A Generation of Vipers
"'So he (Jesus) began saying…“You brood of vipers, who warned you to flee from the wrath to come? Therefore bear fruits in keeping with repentance, and do not begin to say to yourselves, ‘We have Abraham for our father,’ for I say to you that from these stones God is able to raise up children to Abraham. Indeed the axe is already laid at the root of the trees; so every tree that does not bear good fruit is cut down and thrown into the fire"' (Luke 3: 7-9).
Since myrrh symbolically represents tears of repentance, and has a very unique quality when burned by fire, it also has significance in relationship to the book of Joel and The Day of the Lord. The formation of myrrh is produced by a process of internal attrition, a hollowing out, like as our displacement allows Christ to enlarge within us. Myrrh is our personal residue; the cremated ashes of what remains of self life. The phoenix that is to arise from these ashes now lay at the base of our heart.
We have endured the Dark Night of the Soul, the fiery furnace of affliction, and we are now one with our consuming fire of a God; we have so taken on the nature of our Lord that we even expand and bloom in the conflagration (myrrh comes in tears or drops of resin which respond differently than other resins to fire; whereas other resins melt or liquefy when heated up, myrrh expands and blooms). Our tender Lord treasures our tears, but only wise men present them in the proper form of myrrh. Myrrh is not symbolic of tears alone, but is symbolic of what they produce: godly sorrow not to be repented of. Myrrh, like genuine sorrow, forms within the heart of trees; likewise, we as trees of righteousness must be genuinely sorry from the heart if we are to produce a final judgment that is fireproof, a repentance not to be repented of! Tears and sorrow do more than purify, they kill; if we will, however, allow ourselves to be forever drowned by the flood (where God sits as King forever) we will forever remain baptized, forever placed into His death, and thus forever fireproofed.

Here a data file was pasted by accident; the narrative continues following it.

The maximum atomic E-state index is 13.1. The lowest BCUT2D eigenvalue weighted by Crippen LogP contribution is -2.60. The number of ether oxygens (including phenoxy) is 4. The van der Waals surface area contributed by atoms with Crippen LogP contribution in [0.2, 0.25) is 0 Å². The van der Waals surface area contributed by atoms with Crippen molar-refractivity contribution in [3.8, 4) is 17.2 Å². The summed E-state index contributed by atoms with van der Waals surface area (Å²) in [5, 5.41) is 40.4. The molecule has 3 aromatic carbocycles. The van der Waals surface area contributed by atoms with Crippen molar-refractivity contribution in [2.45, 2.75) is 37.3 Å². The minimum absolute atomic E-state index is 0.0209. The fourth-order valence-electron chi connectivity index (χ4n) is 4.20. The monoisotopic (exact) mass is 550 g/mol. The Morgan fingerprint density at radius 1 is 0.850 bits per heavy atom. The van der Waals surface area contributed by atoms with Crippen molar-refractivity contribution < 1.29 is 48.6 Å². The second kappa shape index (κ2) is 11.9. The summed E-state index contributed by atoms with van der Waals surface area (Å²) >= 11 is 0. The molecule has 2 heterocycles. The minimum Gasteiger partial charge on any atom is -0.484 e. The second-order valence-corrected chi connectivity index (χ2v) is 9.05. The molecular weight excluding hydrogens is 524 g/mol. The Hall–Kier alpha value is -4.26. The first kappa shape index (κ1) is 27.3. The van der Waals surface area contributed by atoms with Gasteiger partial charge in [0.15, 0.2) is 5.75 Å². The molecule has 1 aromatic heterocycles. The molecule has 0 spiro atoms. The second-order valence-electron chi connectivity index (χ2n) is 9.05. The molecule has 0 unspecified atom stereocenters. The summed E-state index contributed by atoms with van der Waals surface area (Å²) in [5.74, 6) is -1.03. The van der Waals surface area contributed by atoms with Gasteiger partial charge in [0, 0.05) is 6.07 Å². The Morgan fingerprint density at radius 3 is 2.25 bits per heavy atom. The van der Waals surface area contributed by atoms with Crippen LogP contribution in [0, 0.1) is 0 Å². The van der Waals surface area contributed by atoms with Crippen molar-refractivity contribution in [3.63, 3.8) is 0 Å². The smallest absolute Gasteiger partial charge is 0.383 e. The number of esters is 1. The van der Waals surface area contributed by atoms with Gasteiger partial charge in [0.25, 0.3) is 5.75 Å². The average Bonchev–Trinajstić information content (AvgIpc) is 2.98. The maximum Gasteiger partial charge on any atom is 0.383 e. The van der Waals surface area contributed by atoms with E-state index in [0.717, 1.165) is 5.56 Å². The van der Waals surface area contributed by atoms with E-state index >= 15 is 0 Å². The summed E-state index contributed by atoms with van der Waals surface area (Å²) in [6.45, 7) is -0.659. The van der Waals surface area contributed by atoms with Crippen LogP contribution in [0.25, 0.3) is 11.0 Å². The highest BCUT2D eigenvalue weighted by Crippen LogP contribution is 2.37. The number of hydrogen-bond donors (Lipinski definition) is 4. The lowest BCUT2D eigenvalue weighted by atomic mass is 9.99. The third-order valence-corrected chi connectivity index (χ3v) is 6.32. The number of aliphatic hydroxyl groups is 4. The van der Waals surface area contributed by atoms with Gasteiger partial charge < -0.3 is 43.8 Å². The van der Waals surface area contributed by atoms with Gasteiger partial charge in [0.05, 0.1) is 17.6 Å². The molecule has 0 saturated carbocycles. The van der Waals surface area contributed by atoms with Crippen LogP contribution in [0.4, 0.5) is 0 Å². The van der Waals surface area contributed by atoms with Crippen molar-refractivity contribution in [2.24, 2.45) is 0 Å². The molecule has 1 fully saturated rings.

The clarion call, the intensity of Joel’s voice, is so certain and strong as ought to have invoked much fear and trepidation within the elders of his day; unfortunately, they remained fast asleep, and were permanently laid to rest, while destruction and mayhem practically gnawed on their carcasses. Their day and their father’s day saw nothing as ominous as the Day of the Lord that was fast approaching them and their sons, but the suggestion here is that they were complicitous (as we are today while our Day of the Lord fast approaches).
The three generations mentioned in verse three, proceeded by the elder’s generation and the generation of their fathers, seems to tie them into God’s warning of judgment or punishment: “The LORD, the LORD God, compassionate and gracious, slow to anger, and abounding in lovingkindness and truth; who keeps lovingkindness for thousands, who forgives iniquity, transgression and sin; yet He will by no means leave the guilty unpunished, visiting the iniquity of fathers on the children and on the grandchildren to the third and fourth generations (Exodus 34:6-7, parts).” Indeed, John the Baptist and even Christ Himself did not mince words with the elders of Israel, calling them, on several occasions, a “brood of vipers.”
They were the trustees of eternal life; they were the trumpet blowers that ought to have diligently kept the people alert and spiritually alive. Thus, God’s judgment or indictment was harsher for them than others. Likewise, when Christ railed against the scribes and Pharisees, His mercy had already been stretched to the breaking point, and imminent wrath was all that could be expected now. If you still have any illusions about what God’s love looks like, then read the entire chapter of Matthew 23—it is a scathing indictment against the scribes and the Pharisees; here are verses 32-33: "Fill up, then, the measure of the guilt of your fathers. You serpents, you brood of vipers, how will you escape the sentence of hell?”